The Companies (Accounts) Rules, 2014 contained transitional provisions which stated that until the time that NFRA is constituted the Central Government may prescribe standards of accounting as recommended by the Institute of Chartered Accountants of India in consultation with NACAS constituted under section 210A of the Companies Act, 1956. Since the Constitution of the NFRA was recently notified by the Ministry of Corporate affairs and which has come into force on 22 nd March, 2018. 10 The Central Government has institutionalized the authority which would not only be an advisory body to the Government in inducting auditing standards but also as a quasi-regulatory body for generally supervising quality of audit undertaken by the listed companies and large unlisted public companies which shall also give sufficient mandate to monitor quality of audit undertaken across corporate sector. The inherent regulatory role of ICAI as provided for in the Chartered Accountants Act, 1949 shall continue in respect of its members in general and specifically with respect to audits pertaining to private limited companies, and public unlisted companies below the threshold limit. The Quality Review Board (QRB) will also continue quality audit in respect of private limited companies, public unlisted companies below prescribed threshold and also with respect to audit of those companies that may be delegated to QRB by NFRA.  Further, ICAI shall continue to play its advisory role with respect to accounting and auditing standards and policiesby making its recommendations to NFRA.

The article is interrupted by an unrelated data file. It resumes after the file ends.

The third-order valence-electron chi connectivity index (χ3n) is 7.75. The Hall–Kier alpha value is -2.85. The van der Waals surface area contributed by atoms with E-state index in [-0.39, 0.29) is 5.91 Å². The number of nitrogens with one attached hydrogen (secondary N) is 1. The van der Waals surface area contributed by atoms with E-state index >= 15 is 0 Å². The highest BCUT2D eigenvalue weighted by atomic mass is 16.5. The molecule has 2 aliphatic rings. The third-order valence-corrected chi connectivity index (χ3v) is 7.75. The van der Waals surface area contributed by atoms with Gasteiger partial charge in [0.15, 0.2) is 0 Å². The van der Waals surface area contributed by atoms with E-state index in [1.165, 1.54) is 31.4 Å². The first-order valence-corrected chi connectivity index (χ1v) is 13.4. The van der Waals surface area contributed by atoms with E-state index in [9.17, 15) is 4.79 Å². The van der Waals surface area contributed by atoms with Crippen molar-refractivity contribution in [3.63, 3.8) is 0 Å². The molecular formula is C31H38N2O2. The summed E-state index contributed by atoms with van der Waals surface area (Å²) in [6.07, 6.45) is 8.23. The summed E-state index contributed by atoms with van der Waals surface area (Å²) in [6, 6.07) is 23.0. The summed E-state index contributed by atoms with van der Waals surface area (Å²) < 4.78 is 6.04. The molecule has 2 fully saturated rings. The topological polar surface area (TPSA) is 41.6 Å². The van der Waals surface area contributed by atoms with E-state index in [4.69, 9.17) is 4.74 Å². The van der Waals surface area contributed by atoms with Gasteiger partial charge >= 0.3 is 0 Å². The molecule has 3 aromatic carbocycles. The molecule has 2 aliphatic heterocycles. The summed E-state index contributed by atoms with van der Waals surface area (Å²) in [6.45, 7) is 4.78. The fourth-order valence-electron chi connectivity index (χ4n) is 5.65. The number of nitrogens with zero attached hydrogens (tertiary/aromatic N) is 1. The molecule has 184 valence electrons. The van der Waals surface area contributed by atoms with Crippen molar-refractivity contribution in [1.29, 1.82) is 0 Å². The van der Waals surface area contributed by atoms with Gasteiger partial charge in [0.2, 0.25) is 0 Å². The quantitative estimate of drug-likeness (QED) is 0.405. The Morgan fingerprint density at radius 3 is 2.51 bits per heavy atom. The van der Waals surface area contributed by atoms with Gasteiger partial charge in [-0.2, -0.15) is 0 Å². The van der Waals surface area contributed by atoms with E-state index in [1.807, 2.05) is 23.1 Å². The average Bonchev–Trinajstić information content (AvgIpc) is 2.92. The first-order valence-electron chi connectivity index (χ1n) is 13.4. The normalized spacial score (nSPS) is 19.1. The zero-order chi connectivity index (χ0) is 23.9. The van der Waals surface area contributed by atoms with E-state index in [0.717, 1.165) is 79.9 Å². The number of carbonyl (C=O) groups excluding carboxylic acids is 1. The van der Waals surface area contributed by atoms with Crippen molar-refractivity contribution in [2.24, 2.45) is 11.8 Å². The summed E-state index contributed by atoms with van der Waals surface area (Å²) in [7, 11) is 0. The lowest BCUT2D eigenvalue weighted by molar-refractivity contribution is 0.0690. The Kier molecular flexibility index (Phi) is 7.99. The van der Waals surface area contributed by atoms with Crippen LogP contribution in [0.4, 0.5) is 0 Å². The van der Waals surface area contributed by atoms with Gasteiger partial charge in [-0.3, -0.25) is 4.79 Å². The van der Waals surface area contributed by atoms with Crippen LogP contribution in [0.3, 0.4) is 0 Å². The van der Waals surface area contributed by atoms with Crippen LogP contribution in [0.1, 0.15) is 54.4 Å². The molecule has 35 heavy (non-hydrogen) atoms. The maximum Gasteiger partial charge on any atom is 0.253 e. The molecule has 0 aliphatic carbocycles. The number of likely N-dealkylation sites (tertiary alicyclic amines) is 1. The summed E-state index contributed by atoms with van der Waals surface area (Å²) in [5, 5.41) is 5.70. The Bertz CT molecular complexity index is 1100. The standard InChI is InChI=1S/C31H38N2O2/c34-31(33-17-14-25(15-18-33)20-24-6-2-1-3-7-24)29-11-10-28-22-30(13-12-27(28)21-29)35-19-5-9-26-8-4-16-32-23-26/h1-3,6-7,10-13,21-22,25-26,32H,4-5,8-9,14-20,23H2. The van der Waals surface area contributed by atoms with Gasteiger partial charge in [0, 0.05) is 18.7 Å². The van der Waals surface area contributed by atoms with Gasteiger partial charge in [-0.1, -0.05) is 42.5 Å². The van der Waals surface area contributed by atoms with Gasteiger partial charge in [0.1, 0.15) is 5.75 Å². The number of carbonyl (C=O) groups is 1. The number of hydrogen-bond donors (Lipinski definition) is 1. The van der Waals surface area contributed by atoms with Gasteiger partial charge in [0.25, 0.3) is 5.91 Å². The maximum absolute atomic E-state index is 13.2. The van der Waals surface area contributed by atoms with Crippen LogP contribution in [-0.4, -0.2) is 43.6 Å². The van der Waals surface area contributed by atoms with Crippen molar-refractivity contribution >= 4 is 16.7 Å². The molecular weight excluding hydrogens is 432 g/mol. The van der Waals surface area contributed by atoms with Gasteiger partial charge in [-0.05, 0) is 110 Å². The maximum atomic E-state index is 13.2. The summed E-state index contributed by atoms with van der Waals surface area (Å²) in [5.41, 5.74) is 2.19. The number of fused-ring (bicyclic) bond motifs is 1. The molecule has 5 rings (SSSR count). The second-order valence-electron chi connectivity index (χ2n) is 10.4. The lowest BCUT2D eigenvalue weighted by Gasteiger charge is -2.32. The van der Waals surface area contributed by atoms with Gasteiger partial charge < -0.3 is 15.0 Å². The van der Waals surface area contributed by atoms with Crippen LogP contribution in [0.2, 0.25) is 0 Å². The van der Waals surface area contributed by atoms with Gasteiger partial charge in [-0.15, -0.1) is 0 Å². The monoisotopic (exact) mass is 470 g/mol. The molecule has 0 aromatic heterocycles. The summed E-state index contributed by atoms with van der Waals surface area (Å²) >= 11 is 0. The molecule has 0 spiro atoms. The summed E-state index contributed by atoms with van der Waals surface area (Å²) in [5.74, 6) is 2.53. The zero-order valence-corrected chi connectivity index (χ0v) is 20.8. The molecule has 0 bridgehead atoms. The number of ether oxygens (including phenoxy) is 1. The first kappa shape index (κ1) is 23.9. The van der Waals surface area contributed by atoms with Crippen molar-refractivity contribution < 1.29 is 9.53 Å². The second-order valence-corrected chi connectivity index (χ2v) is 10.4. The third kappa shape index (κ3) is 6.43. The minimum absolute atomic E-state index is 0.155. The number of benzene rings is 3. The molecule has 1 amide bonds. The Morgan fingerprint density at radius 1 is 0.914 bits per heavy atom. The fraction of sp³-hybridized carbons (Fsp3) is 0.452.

The Act provides that the Central Government may constitute an Appellate Authority consisting of a Chairperson and two other members who shall hear appeals from the orders of the NFRA. 13 Any aggrieved person may appeal to such Appellate authority which is yet to be notified.

In light of the major auditing failures in United States at Enron and WorldCom, the USA created the Public Companies Accounting Oversight Board (PCAOB) in 2002 and the UK also realising the need of an Independent regulator has conferred powers to ‘Conduct Committee’ under the Financial Reporting Council (FRC).
The NFRA has similar powers as with the PCAOB and the FRC
[1]. to oversee the auditing compliance,
[2]. set the accounting standards,
[3]. conduct inspections and investigations and
[4]. impose appropriate sanctions in order to protect investors and public interest
by promoting informative, accurate and independent audit reports.

The NFRA has been adopted and conferred powers to be similarly placed with the International Regulators to curb the instances of the Companies and auditors causing corporate mis-governance.